Fewings E, Ziemer M, Hörtnagel K, Reicherter K, Larionov A, Redman J, Goldgraben MA, Pepler A, Hearn T, Firth H, Ha T, Schaller J, Adams DJ, Rytina E, van Steensel M, Tischkowitz M. (2019) Malta (MYH9 Associated Elastin Aggregation) Syndrome: Germline Variants in MYH9 Cause Rare Sweat Duct Proliferations and Irregular Elastin Aggregations. Journal Investigative Dermatology. S0022-202X(19)31487-3.
Mombaerts L*, Carignano A*, Robertson FC*, Hearn TJ*, Junyang J, Hayden D, Rutterford Z, Hotta CT, Hubbard KE, Maria MRC, Yuan Y, Hannah MA, Goncalves J, Webb AAR. (2019) Dynamical differential expression (DyDE) reveals the period control mechanisms of the Arabidopsis circadian oscillator. PLoS Comput Biol. 15(1):e1006674.
Hearn TJ, Marti Ruiz MC, Abdul-Awal SM, Wimalasekera R, Stanton CR, Haydon MJ, Theodoulou FL, Hannah MA, Webb AAR. 2018. BIG Regulates Dynamic Adjustment of Circadian Period in Arabidopsis thaliana. Plant Physiol. 178(1):358-371. doi: 10.1104/pp.18.00571.
Ohara T, Hearn TJ, Webb AAR, Satake A. 2018. Gene regulatory network models in response to sugars in the plant circadian system. J Theor Biol. 17;457:137-151. doi: 10.1016/j.jtbi.2018.08.020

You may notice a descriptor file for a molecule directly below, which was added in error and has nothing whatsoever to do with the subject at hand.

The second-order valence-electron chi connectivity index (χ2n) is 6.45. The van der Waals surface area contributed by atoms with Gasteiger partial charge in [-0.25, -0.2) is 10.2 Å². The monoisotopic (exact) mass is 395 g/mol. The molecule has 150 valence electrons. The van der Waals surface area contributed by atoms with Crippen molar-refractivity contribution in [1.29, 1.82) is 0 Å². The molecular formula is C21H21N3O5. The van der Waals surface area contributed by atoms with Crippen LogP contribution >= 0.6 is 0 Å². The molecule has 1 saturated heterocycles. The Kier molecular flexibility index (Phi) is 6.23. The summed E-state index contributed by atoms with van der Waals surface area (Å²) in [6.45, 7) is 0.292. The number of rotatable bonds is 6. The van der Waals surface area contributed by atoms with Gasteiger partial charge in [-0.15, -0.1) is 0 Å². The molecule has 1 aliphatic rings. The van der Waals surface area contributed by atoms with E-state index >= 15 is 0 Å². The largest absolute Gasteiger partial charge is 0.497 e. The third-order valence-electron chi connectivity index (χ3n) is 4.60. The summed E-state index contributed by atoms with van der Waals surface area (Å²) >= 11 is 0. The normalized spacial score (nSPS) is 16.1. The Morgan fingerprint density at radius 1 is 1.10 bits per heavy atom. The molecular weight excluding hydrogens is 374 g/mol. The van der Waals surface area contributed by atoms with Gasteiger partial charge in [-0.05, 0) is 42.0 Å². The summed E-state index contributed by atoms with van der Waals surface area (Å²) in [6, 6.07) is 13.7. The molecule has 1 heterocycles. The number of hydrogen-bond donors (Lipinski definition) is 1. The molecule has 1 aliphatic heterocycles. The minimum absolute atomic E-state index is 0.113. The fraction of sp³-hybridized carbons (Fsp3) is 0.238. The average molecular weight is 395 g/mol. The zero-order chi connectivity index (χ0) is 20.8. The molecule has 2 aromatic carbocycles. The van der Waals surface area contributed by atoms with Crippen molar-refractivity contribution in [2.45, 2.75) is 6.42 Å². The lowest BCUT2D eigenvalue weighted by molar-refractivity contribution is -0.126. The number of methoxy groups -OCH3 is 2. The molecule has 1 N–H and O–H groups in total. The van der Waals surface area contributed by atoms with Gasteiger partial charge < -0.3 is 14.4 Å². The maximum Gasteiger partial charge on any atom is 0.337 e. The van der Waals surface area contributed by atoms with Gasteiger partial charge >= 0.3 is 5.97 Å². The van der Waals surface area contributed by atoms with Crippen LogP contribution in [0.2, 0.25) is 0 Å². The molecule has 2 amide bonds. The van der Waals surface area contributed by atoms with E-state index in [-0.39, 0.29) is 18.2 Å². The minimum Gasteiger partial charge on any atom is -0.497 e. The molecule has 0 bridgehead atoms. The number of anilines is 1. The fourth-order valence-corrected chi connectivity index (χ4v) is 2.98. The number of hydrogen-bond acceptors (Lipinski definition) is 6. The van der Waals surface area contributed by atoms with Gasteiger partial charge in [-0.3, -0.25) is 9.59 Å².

Martí Ruiz MC, Hubbard KE, Gardner MJ, Jung HJ, Aubry S, Hotta CT, Mohd-Noh NI, Robertson FC, Hearn TJ, Tsai YC, Dodd AN, Hannah M, Carré IA, Davies JM, Braam J, Webb AAR. 2018. Circadian oscillations of cytosolic free calcium regulate the Arabidopsis circadian clock. Nat Plants. 4(9):690-698. doi: 10.1038/s41477-018-0224-8.
Frank A*, Matiolli CC*, Viana AJC*, Hearn TJ*, Kusakina J, Belbin FE, Wells Newman D, Yochikawa A, Cano-Ramirez DL, Chembath A, Cragg-Barber K, Haydon MJ, Hotta CT, Vincentz M, Webb AAR, Dodd AN. 2018. Circadian Entrainment in Arabidopsis by the Sugar-Responsive Transcription Factor bZIP63. Curr Biol. 28(16):2597-2606.e6. doi: 10.1016/j.cub.2018.05.092
Seki M, Ohara T, Hearn TJ, Frank A, da Silva VCH, Caldana C, Webb AAR, Satake A. (2017). Adjustment of the Arabidopsis circadian oscillator by sugar signalling dictates the regulation of starch metabolism. Scientific Reports. 7:8305.
Box MS, Domijan M, Huang BE, Jaeger KE, Khattak AK, Sedivy EL, Jones DM, Hearn TJ, Webb, AAR, Grant, A, Locke JCW and Wigge, PA. (2015). Natural variation in ELF3 controls thermoresponsive growth in Arabidopsis. Current Biology. 19. 194-9.
Hearn TJ and Webb AAR (2014). Measuring circadian oscillations of cytosolic-free calcium in Arabidopsis thaliana. Methods in Molecular Biology. 1158. 215-26.
Hearn TJ (2014) Biology in the fourth dimension. The Letter. Berforts information press. 93. 74-76.
Haydon MJ, Hearn TJ, Bell LJ, Hannah MA and Webb AAR (2013) Metabolic regulation of circadian clocks. Seminars in Cell and Developmental Biology. 24 (5).414-21.
Saidi Y, Hearn TJ and Coates (2012) Function and evolution of ‘green’ GSK3/Shaggy-like kinases. Trends in Plant Science. Cell Press. 17 (1). 39-46.
*indicates equal contribution